When an older employee is fired, it can be easy for them to think their age had something to do with it. Sometimes they even end up taking their suspicions to court.
But a recent court decision showed that proving age discrimination takes a lot more than a terminated employee suspecting it was because they were older.
Here’s what happened.
‘Struggled to learn more’
Michael Harris worked as a supervisor of the Animal Services Department for the City of Schertz, TX, for three years. When one employee filed a complaint about another, it was discovered that Harris participated in sexual and racial remarks that weren’t acceptable in the workplace. As a result, he was demoted.
A few months later, after Harris allegedly hid a recording device in the workplace, he was terminated. Harris denied placing the recording device.
Harris filed a lawsuit, claiming he was actually fired due to his age. He pointed out several comments management made about him, including that he “struggled to engage and learn more” and “had not been adequately prepared or mentored.”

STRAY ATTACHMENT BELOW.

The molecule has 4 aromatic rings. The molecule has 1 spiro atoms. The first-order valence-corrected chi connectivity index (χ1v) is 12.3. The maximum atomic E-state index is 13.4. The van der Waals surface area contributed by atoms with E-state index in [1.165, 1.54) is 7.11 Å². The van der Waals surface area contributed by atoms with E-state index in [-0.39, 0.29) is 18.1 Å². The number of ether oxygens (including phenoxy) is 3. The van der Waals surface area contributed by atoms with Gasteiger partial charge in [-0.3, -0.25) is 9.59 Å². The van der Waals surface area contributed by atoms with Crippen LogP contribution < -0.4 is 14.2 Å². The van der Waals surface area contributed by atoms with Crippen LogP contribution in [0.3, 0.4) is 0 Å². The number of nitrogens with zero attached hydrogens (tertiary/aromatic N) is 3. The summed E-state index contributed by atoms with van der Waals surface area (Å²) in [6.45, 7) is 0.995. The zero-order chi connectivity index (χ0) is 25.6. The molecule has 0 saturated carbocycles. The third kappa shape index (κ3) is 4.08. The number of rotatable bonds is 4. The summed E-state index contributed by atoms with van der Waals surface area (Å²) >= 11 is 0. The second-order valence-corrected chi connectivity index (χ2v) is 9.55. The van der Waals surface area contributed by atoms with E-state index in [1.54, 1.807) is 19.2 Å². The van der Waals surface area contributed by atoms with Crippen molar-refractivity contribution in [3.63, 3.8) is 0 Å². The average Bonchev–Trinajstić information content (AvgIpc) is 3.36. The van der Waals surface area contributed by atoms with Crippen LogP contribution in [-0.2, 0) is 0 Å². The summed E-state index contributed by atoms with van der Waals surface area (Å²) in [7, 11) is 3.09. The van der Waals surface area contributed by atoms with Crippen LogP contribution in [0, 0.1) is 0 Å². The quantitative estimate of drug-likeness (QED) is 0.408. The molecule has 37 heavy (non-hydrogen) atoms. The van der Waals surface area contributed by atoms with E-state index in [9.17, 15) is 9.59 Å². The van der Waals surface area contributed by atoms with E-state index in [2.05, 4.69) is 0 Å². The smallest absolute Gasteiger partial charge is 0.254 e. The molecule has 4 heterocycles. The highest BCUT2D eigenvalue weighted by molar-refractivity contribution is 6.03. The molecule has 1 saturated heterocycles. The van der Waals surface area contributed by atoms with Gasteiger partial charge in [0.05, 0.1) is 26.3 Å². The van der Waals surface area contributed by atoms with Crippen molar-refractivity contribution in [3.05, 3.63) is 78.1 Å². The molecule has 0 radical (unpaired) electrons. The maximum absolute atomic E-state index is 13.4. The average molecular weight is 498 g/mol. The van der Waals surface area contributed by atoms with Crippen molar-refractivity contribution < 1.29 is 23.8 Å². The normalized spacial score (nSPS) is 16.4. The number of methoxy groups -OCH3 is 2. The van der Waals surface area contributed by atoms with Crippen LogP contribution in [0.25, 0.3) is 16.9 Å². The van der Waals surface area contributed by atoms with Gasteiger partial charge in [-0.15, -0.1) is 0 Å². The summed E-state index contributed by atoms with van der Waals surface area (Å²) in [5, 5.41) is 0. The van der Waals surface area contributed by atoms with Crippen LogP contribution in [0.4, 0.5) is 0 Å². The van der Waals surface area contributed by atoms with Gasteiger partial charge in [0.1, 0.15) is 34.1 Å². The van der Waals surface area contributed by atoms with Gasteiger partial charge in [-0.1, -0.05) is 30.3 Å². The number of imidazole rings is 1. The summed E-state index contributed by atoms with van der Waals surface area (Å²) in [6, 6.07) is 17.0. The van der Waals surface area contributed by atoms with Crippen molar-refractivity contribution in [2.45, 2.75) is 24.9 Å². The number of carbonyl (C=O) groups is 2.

Comments need to be clear
While the court found that Harris’s employer couldn’t prove he’d placed the recording device, it also found Harris’s discrimination claim failed. He couldn’t prove a similarly situated employee of a younger age was treated more favorably than him.
Harris’ attorney tried to argue management’s comments implied Harris was “old and slow,” but the court said that inference was “pure speculation.” In order for comments to support an age bias claim, they need to specifically mention age. The court gave examples of phrases like “old fart,” or describing Harris’s appearance as “old man clothes.”
Because management’s comments were performance-related, the court said it couldn’t infer that Harris was terminated due to his age.
This case acts as a reminder that while offhand comments about someone’s age can sway a court, comments about an older employee’s performance will be harder to use as evidence of age discrimination.